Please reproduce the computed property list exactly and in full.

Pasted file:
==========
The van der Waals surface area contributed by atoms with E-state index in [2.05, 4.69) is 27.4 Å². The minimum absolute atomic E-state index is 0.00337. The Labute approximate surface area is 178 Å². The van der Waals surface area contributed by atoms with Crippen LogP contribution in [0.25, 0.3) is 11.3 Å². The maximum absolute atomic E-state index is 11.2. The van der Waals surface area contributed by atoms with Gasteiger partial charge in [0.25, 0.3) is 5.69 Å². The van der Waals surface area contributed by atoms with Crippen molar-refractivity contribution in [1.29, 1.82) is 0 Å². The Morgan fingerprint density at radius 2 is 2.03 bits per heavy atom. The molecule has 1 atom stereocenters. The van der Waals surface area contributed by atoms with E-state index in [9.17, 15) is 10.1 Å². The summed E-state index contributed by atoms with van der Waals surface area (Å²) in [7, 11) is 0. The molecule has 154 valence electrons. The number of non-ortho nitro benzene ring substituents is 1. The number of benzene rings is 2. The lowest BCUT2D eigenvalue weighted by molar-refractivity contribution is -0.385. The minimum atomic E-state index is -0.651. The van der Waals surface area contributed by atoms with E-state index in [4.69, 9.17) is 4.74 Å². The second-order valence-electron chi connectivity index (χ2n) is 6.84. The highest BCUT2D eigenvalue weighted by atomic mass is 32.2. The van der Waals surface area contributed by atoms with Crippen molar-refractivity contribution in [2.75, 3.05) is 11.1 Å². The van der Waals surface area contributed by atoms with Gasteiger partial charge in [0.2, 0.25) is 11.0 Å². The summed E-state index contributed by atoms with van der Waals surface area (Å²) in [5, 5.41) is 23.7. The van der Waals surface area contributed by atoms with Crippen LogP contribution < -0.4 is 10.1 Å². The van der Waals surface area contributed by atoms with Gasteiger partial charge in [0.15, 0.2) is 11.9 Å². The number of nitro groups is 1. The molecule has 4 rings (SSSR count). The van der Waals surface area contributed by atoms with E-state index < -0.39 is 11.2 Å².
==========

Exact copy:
The van der Waals surface area contributed by atoms with E-state index in [2.05, 4.69) is 27.4 Å². The minimum absolute atomic E-state index is 0.00337. The Labute approximate surface area is 178 Å². The van der Waals surface area contributed by atoms with Crippen LogP contribution in [0.25, 0.3) is 11.3 Å². The maximum absolute atomic E-state index is 11.2. The van der Waals surface area contributed by atoms with Gasteiger partial charge in [0.25, 0.3) is 5.69 Å². The van der Waals surface area contributed by atoms with Crippen molar-refractivity contribution in [1.29, 1.82) is 0 Å². The Morgan fingerprint density at radius 2 is 2.03 bits per heavy atom. The molecule has 1 atom stereocenters. The van der Waals surface area contributed by atoms with E-state index in [9.17, 15) is 10.1 Å². The summed E-state index contributed by atoms with van der Waals surface area (Å²) in [7, 11) is 0. The molecule has 154 valence electrons. The number of non-ortho nitro benzene ring substituents is 1. The number of benzene rings is 2. The lowest BCUT2D eigenvalue weighted by molar-refractivity contribution is -0.385. The minimum atomic E-state index is -0.651. The van der Waals surface area contributed by atoms with E-state index in [4.69, 9.17) is 4.74 Å². The second-order valence-electron chi connectivity index (χ2n) is 6.84. The highest BCUT2D eigenvalue weighted by atomic mass is 32.2. The van der Waals surface area contributed by atoms with Crippen molar-refractivity contribution in [2.75, 3.05) is 11.1 Å². The van der Waals surface area contributed by atoms with Gasteiger partial charge in [0.2, 0.25) is 11.0 Å². The summed E-state index contributed by atoms with van der Waals surface area (Å²) in [5, 5.41) is 23.7. The van der Waals surface area contributed by atoms with Crippen LogP contribution < -0.4 is 10.1 Å². The van der Waals surface area contributed by atoms with Gasteiger partial charge in [0.15, 0.2) is 11.9 Å². The number of nitro groups is 1. The molecule has 4 rings (SSSR count). The van der Waals surface area contributed by atoms with E-state index < -0.39 is 11.2 Å².